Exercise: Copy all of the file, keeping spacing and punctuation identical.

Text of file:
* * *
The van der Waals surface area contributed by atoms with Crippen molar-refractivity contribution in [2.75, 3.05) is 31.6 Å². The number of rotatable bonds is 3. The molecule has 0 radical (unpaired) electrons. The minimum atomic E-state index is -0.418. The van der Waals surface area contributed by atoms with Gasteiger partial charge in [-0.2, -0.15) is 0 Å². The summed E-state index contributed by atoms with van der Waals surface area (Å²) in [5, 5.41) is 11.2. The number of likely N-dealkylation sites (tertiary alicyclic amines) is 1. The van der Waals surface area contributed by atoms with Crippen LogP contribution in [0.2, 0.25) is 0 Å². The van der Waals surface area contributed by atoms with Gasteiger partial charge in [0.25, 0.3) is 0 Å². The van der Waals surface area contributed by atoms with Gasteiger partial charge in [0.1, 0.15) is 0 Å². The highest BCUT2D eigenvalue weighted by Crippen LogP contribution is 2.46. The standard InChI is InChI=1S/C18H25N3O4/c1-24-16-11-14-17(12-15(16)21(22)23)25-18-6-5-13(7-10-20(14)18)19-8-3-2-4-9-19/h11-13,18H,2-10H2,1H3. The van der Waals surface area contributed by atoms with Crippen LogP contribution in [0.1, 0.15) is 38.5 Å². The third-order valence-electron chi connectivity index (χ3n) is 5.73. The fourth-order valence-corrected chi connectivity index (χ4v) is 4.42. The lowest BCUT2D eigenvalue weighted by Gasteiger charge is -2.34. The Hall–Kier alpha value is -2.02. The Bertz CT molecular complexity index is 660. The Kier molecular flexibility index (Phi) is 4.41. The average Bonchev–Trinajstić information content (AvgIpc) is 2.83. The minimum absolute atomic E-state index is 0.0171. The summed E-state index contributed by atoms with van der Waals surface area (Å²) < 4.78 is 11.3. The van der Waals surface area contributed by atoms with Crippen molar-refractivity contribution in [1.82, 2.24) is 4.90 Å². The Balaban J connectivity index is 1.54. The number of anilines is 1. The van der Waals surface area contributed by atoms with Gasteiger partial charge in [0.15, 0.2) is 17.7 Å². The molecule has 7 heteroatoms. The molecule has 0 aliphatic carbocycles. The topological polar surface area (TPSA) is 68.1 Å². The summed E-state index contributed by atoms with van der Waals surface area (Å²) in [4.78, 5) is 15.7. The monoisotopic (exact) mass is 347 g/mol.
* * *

The van der Waals surface area contributed by atoms with Crippen molar-refractivity contribution in [2.75, 3.05) is 31.6 Å². The number of rotatable bonds is 3. The molecule has 0 radical (unpaired) electrons. The minimum atomic E-state index is -0.418. The van der Waals surface area contributed by atoms with Gasteiger partial charge in [-0.2, -0.15) is 0 Å². The summed E-state index contributed by atoms with van der Waals surface area (Å²) in [5, 5.41) is 11.2. The number of likely N-dealkylation sites (tertiary alicyclic amines) is 1. The van der Waals surface area contributed by atoms with Crippen LogP contribution in [0.2, 0.25) is 0 Å². The van der Waals surface area contributed by atoms with Gasteiger partial charge in [0.25, 0.3) is 0 Å². The van der Waals surface area contributed by atoms with Gasteiger partial charge in [0.1, 0.15) is 0 Å². The highest BCUT2D eigenvalue weighted by Crippen LogP contribution is 2.46. The standard InChI is InChI=1S/C18H25N3O4/c1-24-16-11-14-17(12-15(16)21(22)23)25-18-6-5-13(7-10-20(14)18)19-8-3-2-4-9-19/h11-13,18H,2-10H2,1H3. The van der Waals surface area contributed by atoms with Crippen LogP contribution in [0.1, 0.15) is 38.5 Å². The third-order valence-electron chi connectivity index (χ3n) is 5.73. The fourth-order valence-corrected chi connectivity index (χ4v) is 4.42. The lowest BCUT2D eigenvalue weighted by Gasteiger charge is -2.34. The Hall–Kier alpha value is -2.02. The Bertz CT molecular complexity index is 660. The Kier molecular flexibility index (Phi) is 4.41. The average Bonchev–Trinajstić information content (AvgIpc) is 2.83. The minimum absolute atomic E-state index is 0.0171. The summed E-state index contributed by atoms with van der Waals surface area (Å²) < 4.78 is 11.3. The van der Waals surface area contributed by atoms with Crippen molar-refractivity contribution in [1.82, 2.24) is 4.90 Å². The Balaban J connectivity index is 1.54. The number of anilines is 1. The van der Waals surface area contributed by atoms with Gasteiger partial charge in [0.15, 0.2) is 17.7 Å². The molecule has 7 heteroatoms. The molecule has 0 aliphatic carbocycles. The topological polar surface area (TPSA) is 68.1 Å². The summed E-state index contributed by atoms with van der Waals surface area (Å²) in [4.78, 5) is 15.7. The monoisotopic (exact) mass is 347 g/mol.